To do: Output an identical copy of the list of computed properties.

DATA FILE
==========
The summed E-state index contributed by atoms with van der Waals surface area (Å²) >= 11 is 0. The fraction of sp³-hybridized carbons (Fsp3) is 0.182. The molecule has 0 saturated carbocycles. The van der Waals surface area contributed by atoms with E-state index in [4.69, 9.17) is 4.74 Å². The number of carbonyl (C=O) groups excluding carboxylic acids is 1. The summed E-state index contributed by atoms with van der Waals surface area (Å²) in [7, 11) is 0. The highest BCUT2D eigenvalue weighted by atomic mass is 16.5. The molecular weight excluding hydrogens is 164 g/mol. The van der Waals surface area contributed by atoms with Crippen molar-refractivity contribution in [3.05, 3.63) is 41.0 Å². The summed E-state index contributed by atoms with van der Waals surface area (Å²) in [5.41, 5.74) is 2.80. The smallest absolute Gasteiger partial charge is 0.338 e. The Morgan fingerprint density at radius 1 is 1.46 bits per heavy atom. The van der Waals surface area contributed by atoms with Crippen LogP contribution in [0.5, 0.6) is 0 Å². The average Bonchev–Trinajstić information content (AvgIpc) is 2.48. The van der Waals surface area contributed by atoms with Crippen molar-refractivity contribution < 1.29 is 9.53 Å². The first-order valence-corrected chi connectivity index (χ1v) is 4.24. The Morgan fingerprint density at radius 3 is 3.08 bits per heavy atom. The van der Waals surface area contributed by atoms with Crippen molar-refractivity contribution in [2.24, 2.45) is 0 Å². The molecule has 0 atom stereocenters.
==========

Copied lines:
The summed E-state index contributed by atoms with van der Waals surface area (Å²) >= 11 is 0. The fraction of sp³-hybridized carbons (Fsp3) is 0.182. The molecule has 0 saturated carbocycles. The van der Waals surface area contributed by atoms with E-state index in [4.69, 9.17) is 4.74 Å². The number of carbonyl (C=O) groups excluding carboxylic acids is 1. The summed E-state index contributed by atoms with van der Waals surface area (Å²) in [7, 11) is 0. The highest BCUT2D eigenvalue weighted by atomic mass is 16.5. The molecular weight excluding hydrogens is 164 g/mol. The van der Waals surface area contributed by atoms with Crippen molar-refractivity contribution in [3.05, 3.63) is 41.0 Å². The summed E-state index contributed by atoms with van der Waals surface area (Å²) in [5.41, 5.74) is 2.80. The smallest absolute Gasteiger partial charge is 0.338 e. The Morgan fingerprint density at radius 1 is 1.46 bits per heavy atom. The van der Waals surface area contributed by atoms with Crippen LogP contribution in [0.5, 0.6) is 0 Å². The average Bonchev–Trinajstić information content (AvgIpc) is 2.48. The van der Waals surface area contributed by atoms with Crippen molar-refractivity contribution < 1.29 is 9.53 Å². The first-order valence-corrected chi connectivity index (χ1v) is 4.24. The Morgan fingerprint density at radius 3 is 3.08 bits per heavy atom. The van der Waals surface area contributed by atoms with Crippen molar-refractivity contribution in [2.24, 2.45) is 0 Å². The molecule has 0 atom stereocenters.